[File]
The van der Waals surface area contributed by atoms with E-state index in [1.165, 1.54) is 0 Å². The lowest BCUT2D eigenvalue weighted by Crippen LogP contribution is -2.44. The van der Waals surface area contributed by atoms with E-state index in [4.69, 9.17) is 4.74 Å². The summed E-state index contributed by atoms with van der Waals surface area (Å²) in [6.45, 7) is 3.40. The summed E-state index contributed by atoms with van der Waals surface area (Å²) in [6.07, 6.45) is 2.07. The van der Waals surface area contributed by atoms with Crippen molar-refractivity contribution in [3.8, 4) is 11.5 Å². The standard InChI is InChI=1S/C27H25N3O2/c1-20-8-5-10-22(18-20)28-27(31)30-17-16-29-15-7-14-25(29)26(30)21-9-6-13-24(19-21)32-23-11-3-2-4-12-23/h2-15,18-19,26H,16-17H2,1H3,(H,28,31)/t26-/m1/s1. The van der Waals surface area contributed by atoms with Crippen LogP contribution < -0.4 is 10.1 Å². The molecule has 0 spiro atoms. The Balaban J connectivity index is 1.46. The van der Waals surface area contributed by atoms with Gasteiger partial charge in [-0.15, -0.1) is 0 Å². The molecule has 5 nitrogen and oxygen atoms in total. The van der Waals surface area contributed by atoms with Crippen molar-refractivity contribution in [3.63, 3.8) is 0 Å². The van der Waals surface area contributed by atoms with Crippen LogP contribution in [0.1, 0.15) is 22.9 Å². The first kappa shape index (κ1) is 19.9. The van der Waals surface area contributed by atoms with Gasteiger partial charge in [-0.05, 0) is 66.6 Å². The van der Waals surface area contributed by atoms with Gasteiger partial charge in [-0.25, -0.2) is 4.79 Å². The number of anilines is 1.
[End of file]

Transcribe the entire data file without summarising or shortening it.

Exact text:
The van der Waals surface area contributed by atoms with E-state index in [1.165, 1.54) is 0 Å². The lowest BCUT2D eigenvalue weighted by Crippen LogP contribution is -2.44. The van der Waals surface area contributed by atoms with E-state index in [4.69, 9.17) is 4.74 Å². The summed E-state index contributed by atoms with van der Waals surface area (Å²) in [6.45, 7) is 3.40. The summed E-state index contributed by atoms with van der Waals surface area (Å²) in [6.07, 6.45) is 2.07. The van der Waals surface area contributed by atoms with Crippen molar-refractivity contribution in [3.8, 4) is 11.5 Å². The standard InChI is InChI=1S/C27H25N3O2/c1-20-8-5-10-22(18-20)28-27(31)30-17-16-29-15-7-14-25(29)26(30)21-9-6-13-24(19-21)32-23-11-3-2-4-12-23/h2-15,18-19,26H,16-17H2,1H3,(H,28,31)/t26-/m1/s1. The van der Waals surface area contributed by atoms with Crippen LogP contribution < -0.4 is 10.1 Å². The molecule has 0 spiro atoms. The Balaban J connectivity index is 1.46. The van der Waals surface area contributed by atoms with Gasteiger partial charge in [-0.15, -0.1) is 0 Å². The molecule has 5 nitrogen and oxygen atoms in total. The van der Waals surface area contributed by atoms with Crippen molar-refractivity contribution in [3.63, 3.8) is 0 Å². The van der Waals surface area contributed by atoms with Crippen LogP contribution in [0.1, 0.15) is 22.9 Å². The first kappa shape index (κ1) is 19.9. The van der Waals surface area contributed by atoms with Gasteiger partial charge in [-0.05, 0) is 66.6 Å². The van der Waals surface area contributed by atoms with Gasteiger partial charge in [-0.25, -0.2) is 4.79 Å². The number of anilines is 1.